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Ralith commented Nov 15, 2019

@Ralith can you say a bit more on what you were testing there? I'm not familiar with quinn, but I guess you meant https://github.com/djc/quinn?

Yeah, sorry. Quinn is me and @djc's futures/tokio friendly implementation of QUIC, a complex encrypted transport protocol that runs on top of UDP. All of the benchmarks I cited spin up a client/server pair on independent threads on localhost, then cram as much data through the connection as possible, limited only by CPU. Each benchmark sends different types of data, requiring the implementation to do different amounts/types of processing.

  • large streams: 128KiB reliable messages; each message must be fragmented into >100 UDP packets and reassembled on the other side.
  • small streams: 1-byte reliable messages; many messages are packed into each packet.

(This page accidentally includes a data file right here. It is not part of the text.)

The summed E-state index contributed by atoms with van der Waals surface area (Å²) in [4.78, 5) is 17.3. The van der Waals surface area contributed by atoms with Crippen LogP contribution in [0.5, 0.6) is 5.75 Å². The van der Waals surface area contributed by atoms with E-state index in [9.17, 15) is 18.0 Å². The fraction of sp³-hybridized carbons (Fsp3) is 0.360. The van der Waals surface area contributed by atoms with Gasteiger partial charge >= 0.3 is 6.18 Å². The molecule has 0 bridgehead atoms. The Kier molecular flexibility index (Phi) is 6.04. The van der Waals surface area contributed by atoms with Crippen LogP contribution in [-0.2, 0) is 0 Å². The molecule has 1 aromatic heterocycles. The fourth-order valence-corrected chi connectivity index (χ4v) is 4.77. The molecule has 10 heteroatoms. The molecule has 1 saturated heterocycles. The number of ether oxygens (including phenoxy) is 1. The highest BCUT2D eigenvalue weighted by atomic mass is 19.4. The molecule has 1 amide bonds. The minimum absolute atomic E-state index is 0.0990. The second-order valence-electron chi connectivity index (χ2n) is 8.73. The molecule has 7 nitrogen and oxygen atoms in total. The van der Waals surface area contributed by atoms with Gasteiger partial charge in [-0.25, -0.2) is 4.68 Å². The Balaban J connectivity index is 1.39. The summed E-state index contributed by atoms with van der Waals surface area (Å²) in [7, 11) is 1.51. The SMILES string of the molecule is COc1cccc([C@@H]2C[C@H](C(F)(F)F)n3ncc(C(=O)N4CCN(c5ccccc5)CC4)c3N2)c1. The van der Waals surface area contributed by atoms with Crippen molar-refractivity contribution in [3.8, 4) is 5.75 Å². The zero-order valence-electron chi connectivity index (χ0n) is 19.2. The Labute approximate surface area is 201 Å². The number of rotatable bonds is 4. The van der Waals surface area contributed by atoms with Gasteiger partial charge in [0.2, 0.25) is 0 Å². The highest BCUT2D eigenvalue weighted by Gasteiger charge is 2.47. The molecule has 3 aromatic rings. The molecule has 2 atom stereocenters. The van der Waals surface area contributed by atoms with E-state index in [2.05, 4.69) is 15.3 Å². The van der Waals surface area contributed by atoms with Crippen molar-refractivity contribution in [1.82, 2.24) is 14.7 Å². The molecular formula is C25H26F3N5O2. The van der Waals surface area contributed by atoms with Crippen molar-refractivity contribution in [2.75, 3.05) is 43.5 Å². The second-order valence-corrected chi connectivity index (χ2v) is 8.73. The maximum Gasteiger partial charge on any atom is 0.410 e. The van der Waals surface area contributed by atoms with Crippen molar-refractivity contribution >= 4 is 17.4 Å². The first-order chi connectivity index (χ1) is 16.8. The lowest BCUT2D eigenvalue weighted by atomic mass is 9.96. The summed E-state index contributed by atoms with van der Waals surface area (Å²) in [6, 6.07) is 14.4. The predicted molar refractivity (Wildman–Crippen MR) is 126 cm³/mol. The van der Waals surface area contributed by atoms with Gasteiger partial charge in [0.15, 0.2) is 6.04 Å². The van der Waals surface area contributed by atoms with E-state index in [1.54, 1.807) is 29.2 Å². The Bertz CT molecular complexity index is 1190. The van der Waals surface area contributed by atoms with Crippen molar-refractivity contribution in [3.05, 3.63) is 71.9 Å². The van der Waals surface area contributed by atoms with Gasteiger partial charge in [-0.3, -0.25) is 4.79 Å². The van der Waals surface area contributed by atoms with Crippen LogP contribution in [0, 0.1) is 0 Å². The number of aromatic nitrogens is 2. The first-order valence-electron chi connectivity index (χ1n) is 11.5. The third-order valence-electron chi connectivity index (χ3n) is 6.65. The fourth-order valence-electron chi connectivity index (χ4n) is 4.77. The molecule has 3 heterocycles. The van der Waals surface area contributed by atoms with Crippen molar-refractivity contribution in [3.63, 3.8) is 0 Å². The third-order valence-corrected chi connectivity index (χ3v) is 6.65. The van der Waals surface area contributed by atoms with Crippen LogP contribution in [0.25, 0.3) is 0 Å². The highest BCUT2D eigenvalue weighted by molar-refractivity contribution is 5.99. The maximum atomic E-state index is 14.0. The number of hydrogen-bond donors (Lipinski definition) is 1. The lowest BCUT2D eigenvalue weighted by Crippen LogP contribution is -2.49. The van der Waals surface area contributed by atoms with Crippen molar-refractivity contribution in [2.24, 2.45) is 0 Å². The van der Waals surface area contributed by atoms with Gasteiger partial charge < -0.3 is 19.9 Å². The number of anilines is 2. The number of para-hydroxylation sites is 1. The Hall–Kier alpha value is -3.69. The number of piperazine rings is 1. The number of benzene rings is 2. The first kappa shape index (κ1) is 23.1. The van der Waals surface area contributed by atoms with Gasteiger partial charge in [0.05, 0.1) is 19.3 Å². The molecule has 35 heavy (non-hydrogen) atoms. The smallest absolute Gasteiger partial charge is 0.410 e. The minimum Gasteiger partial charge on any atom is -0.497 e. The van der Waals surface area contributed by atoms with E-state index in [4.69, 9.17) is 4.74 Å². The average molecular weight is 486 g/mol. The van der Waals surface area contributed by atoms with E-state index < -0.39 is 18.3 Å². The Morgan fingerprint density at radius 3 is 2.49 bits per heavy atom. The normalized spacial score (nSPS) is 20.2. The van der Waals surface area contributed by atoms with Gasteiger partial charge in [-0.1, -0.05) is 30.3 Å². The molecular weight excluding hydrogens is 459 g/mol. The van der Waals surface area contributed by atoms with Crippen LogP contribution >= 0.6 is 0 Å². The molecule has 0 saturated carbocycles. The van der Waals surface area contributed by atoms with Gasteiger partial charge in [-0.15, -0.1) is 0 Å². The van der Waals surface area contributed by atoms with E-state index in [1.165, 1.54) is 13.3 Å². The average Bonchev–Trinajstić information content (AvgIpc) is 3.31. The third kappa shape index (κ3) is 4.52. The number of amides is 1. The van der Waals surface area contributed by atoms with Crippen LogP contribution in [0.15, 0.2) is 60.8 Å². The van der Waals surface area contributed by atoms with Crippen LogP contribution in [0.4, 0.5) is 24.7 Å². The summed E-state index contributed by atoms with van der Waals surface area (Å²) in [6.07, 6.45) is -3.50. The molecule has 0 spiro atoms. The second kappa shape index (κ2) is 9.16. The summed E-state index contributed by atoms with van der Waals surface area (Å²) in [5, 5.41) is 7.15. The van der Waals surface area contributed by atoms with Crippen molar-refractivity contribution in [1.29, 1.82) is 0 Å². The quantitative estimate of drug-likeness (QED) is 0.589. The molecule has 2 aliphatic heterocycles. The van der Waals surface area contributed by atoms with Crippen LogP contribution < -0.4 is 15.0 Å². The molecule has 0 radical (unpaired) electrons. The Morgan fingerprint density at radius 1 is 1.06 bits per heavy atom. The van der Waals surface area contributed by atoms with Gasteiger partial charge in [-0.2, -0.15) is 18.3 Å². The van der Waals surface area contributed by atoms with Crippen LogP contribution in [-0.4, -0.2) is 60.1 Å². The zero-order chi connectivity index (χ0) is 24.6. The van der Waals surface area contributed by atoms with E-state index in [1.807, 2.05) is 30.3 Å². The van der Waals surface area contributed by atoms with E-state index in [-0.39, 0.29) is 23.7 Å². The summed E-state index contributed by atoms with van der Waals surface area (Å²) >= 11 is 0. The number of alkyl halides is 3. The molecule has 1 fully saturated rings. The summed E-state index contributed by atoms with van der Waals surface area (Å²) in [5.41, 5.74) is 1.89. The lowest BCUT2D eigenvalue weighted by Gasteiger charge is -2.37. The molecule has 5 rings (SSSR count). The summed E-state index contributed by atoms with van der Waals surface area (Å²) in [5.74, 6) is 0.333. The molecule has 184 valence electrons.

• small datagrams: 1-byte unreliable messages; many are packed into each packet and less bookkeeping needs to be done.

Judging by the results, we should be looking for low-hanging fruit in our packet encode/decode procedures (for example) before worrying about zeroing.

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seanmonstar commented Nov 15, 2019

@nikomatsakis

Does tokio have some "sample applications" that are used for benchmarking?

hyper has a suite of end-to-end (so testing server and client implementations together) benchmarks checking concurrent requests and throughput. I wouldn't quite call them microbenchmarks, since they test a full stack, but at the same time, most servers won't be trying to dedicate 100% of their CPU to the same thing, so... 🤷‍♂